Cutts said that he knew of a number of programs where coaches did little more than drive vans, or import European skiers who already have been training and racing at a high level and require little actual coaching. At NMU, he said, both of his coaches have masters’ degrees in exercise physiology, and their system has produced four skiers in the past few years that have been on the USST.

“College skiers just need to get more education about training,” he said. “They need to realize how hard they actually have to train, and define for themselves whether they’re going to commit to this.”

College, Cutts said, is the closest thing the United States will ever have to a club system.

“Our culture isn’t going to support the actual regional club system like they have in Europe, because our focus is on major, mass media sports like football and basketball,” he said. The problem right now, he said, is “a lack of communication between the college programs and the USST. If they decided they wanted to work together more, you’d see a lot more progress.”

Other Paths

One thing that the dropped athletes said they had realized was that the USST was not the only path to international success.

“My ultimate goal is just to make the Olympics,” Turzian said, “and I now realize that it’s not a part of the USST.”

Brennan said that while she also thought there were other pathways to success, “sometimes, you’re fighting a political battle as well, if you’re not on the [USST].”

According to Farra, the Nordic program director for USSA, qualification for the Olympics and World Championships is based on objective criteria, and “anybody can make that.”

However, for those who are not members of the USST, coming up with the funding to train and race can be difficult.

Catilin Compton sprinting at US Nationals in 2008 in Houghton, Michigan.

Caitlin Compton, who attended NMU and was passed over by the USST, has managed to ski full-time for the last four years, but said that she sometimes struggles supporting her training and racing.

“The door is wide open—they say that and they mean that,” she said, referring to qualification for international competition. “The one thing that does become tricky is that without the national team title…you do miss the opportunities sometimes.”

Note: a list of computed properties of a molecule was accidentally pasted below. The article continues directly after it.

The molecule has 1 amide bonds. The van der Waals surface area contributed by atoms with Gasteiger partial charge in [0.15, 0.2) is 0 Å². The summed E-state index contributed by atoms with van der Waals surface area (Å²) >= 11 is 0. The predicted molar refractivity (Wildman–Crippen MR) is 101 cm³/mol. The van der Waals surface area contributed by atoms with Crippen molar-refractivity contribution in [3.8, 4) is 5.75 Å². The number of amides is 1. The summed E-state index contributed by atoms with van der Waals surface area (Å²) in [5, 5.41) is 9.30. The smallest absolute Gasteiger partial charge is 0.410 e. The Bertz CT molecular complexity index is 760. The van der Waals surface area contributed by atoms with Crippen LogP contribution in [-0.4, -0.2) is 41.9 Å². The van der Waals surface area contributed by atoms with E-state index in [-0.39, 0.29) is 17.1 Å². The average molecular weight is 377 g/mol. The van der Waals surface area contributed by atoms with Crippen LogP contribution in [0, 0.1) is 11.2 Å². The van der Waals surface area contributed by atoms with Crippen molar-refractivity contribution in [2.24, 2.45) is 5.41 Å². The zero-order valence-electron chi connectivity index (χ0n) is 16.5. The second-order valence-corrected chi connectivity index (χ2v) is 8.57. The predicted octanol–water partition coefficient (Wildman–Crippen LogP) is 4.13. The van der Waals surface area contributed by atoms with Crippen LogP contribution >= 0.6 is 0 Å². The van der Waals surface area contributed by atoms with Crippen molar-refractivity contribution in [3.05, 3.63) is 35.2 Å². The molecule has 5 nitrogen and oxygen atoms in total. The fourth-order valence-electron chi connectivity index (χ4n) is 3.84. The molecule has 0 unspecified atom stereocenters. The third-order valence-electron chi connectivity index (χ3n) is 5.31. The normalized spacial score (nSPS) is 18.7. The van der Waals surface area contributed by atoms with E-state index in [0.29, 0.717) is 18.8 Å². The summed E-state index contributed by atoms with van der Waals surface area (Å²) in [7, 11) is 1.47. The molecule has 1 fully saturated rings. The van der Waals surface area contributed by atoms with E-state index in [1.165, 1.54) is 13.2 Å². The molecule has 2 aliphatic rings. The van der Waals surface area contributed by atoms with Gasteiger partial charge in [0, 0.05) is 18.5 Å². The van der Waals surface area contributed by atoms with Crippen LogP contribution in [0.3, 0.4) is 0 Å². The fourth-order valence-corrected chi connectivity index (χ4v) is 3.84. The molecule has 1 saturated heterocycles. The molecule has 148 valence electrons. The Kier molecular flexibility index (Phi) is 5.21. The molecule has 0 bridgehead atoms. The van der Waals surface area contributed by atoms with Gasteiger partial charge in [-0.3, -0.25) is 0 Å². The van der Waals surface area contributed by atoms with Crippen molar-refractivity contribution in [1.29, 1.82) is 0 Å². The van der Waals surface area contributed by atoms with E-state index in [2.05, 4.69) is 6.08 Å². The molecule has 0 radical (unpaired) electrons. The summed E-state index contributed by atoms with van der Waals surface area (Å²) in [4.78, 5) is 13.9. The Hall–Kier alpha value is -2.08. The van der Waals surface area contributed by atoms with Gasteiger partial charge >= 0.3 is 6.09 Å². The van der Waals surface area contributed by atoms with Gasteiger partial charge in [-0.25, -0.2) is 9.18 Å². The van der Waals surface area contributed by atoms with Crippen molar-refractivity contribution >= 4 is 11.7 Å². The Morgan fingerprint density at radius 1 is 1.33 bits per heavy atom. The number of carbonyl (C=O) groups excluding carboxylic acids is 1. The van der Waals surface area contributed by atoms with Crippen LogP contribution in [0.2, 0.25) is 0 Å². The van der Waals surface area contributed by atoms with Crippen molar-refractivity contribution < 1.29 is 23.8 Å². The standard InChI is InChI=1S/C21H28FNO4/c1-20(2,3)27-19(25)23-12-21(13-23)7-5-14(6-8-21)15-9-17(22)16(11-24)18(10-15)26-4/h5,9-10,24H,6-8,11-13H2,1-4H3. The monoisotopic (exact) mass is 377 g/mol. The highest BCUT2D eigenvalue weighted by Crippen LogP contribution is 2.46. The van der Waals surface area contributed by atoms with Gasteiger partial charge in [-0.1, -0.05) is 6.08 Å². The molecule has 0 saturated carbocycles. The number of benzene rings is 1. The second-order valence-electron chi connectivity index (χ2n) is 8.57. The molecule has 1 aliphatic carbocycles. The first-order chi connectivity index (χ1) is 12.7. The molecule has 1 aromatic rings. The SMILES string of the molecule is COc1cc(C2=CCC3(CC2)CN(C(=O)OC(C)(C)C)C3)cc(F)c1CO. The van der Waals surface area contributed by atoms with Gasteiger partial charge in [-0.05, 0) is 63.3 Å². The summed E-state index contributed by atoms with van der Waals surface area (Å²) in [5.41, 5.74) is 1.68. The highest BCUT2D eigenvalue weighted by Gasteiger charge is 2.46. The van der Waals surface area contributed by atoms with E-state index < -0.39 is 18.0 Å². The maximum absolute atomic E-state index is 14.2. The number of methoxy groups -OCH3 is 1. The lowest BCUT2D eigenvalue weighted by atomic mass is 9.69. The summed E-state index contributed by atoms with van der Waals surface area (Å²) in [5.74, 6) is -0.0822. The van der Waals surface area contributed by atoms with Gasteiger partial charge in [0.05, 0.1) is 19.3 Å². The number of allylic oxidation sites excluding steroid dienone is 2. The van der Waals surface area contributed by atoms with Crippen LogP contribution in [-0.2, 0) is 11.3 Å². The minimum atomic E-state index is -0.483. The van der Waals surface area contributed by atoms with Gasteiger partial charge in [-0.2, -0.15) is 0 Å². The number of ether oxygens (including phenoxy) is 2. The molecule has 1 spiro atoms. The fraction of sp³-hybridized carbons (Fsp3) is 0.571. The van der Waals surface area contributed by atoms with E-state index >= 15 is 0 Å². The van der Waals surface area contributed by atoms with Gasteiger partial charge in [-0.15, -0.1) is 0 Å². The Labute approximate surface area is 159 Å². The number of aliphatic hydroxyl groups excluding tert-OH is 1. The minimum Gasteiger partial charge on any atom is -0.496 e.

Compton said that while she was able to attend the recent USST camp in Bend, she had missed out on other training camps, trips to New Zealand, and funding.

“You get these opportunities, but you only get one shot, or you get a very small window,” she said. “If you want to be on the international circuit on an ongoing basis, you have to nail those big races.”

Farra said that for the USST and USSA, with their limited resources, “it’s about looking at our imperative: our job is to medal at the Olympics in 2014.”

“How we’re going to do that with limited money is by investing in people we believe are going to be the ones that are going to get it done with us,” he said. “If we had more money, we’d widen the scope.”

Related reading & listening:

Rosie Brennan won’t take home medals from Beijing. She still helped change U.S. cross-country skiing. (Fasterskier, February 2022)

Ben Ogden: Balancing Olympic and NCAA Skiing Ambitions Alongside a New Wave of Top US Skiers (Fasterskier, April 2022)

Nordic Nation: Transitioning to the World Cup with Ben Ogden, JC Schoonmaker, and Gus Schumacher

Nordic Nation: Getting to Know the Future of the U.S. Ski Team — A Conversation with Sophia Laukli, Novie McCabe, and Sydney Palmer-Leger

The comments on the original version of this article (June 2009): scroll to the bottom, click on the WordPress icon () to load the comments, and read down. Featuring thoughtful perspectives from Marty Hall, Chad Salmela, Ben Husaby, Morgan Arritola, Eric Strabel, Adam St. Pierre, and several other recognizable names in American skiing.

USST Nominates 11 for 2010 Season, Focus is on International Success (FasterSkier, May 2009)

Team Nominations 2010, Controversial Topic (statement by Pete Vordenberg, May 2009)

Gavin Kentch

Gavin Kentch is a lifelong Alaskan. He skis with the Alaska Pacific University Masters team in Anchorage, plays with his two adorable daughters, and occasionally works as a solo attorney. He has a cat named Marit. He was probably on snow this year before you were.